The chairman of SG Blocks, Paul Galvin, revealed to the Times in an interview that the company is extremely close to a final agreement to put up an apartment building made out of shipping containers in Manhattan. How very on trend. SG Blocks, which "repurposes maritime-grade steel cargo shipping containers into green building blocks for use in commercial, industrial and residential building construction," works fast. Even though the plans haven't been finalized, Galvin expects the building to be complete by late fall. To put shipping-container construction time in perspective, he cited a Bareburger restaurant that the firm is erecting in Long Island. Made of 11 containers, the entire thing will be stacked and pieced together in a day and a half. Meanwhile, the Manhattan project will be bigger than that.
Our product is engineered to go nine stories high, so right now we're vetting one site in particular very closely in Manhattan for a mixed-use project. We think, plus or minus, the building will be somewhere around 16,000 to 17,000 square feet. We don't make one container an apartmentmaybe we'll engineer four or five to create four apartments, and we take out the side walls to facilitate that. That building will probably be one floor commercial and seven apartments, a few of which will be duplexes. We have a letter of intent signed and partnership documents are being finalized. It would be a partnership with the landowner. I'm under an agreement; I can't say who. SG Blocks has worked on shipping-container structures in a variety of locations (the Hamptons to Fort Bragg) and for all manner of projects (Starbucks to retail pop-ups.) Here now, welcome to NYC's eclectic shipping-container club.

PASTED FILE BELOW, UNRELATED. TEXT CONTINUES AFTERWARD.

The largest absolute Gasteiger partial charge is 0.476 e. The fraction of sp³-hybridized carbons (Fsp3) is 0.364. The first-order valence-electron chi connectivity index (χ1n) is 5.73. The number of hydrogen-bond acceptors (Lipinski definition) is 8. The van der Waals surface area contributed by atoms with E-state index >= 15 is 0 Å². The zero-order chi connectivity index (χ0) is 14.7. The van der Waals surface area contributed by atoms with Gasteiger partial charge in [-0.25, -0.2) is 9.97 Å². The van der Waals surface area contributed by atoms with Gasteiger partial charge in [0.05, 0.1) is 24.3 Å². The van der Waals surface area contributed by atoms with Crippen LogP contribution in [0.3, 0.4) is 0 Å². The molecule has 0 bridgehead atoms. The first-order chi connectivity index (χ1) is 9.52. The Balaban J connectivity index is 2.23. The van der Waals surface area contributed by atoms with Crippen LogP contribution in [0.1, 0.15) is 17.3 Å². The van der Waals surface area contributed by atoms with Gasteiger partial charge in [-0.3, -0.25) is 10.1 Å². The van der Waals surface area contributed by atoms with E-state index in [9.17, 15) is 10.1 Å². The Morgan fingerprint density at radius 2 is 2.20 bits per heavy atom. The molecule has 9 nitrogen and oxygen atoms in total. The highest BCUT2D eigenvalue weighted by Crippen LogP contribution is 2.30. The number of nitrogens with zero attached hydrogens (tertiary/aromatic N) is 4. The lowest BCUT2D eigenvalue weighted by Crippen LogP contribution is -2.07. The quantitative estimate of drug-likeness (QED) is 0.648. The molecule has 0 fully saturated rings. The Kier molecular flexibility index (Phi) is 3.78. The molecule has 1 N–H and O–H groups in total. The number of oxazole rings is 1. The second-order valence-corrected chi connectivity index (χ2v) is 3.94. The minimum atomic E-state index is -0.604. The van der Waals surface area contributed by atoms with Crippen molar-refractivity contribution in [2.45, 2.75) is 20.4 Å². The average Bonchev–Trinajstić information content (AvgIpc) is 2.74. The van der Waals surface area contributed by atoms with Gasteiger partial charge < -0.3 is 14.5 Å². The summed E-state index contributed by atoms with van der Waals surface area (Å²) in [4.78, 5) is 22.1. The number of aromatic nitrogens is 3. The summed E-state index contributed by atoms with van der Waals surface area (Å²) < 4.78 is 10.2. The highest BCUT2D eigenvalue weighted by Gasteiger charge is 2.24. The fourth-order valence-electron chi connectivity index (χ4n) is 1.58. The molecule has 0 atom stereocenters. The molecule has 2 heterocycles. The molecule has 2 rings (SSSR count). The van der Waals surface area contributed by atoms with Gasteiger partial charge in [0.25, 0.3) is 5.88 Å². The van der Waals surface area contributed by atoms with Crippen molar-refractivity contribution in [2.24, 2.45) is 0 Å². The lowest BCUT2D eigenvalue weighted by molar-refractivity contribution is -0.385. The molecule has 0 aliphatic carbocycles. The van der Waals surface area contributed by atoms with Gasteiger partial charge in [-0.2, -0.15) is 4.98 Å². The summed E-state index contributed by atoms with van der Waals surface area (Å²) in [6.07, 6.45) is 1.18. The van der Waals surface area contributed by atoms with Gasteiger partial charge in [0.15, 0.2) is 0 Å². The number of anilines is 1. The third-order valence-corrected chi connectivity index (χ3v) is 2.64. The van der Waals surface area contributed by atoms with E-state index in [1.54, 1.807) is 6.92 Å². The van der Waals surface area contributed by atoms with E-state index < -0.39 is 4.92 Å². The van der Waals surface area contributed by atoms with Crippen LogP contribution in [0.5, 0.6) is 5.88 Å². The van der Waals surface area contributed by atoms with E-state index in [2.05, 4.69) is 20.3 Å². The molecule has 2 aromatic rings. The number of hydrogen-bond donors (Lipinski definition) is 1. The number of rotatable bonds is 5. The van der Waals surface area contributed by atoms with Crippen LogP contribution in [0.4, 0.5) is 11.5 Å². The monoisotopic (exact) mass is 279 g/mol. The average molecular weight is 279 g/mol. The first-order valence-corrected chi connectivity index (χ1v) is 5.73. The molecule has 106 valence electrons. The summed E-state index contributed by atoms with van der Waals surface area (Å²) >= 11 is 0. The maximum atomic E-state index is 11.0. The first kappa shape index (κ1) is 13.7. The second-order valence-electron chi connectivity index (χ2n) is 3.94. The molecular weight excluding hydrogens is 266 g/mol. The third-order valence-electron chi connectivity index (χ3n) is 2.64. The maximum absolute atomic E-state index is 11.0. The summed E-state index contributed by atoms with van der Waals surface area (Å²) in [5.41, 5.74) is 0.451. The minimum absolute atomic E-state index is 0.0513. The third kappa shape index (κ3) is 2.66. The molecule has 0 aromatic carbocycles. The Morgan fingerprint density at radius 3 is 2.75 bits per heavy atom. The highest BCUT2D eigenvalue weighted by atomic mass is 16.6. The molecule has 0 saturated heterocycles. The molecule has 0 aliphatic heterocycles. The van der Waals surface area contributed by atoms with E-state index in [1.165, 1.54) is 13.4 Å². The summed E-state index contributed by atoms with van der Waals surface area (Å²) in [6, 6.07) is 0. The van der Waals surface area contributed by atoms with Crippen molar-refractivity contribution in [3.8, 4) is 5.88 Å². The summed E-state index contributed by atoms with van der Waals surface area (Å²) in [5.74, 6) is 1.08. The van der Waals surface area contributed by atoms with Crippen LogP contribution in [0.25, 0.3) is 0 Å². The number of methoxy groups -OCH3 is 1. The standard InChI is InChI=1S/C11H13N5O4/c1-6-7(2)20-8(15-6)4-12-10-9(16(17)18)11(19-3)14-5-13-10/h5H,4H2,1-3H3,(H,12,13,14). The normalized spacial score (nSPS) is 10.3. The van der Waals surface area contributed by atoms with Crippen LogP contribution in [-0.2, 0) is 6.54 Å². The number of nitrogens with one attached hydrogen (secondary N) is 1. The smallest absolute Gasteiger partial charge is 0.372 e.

· A Conversation With Paul M. Galvin, Chief Executive of SG Blocks [NYT]
· Shipping Containers coverage [Curbed]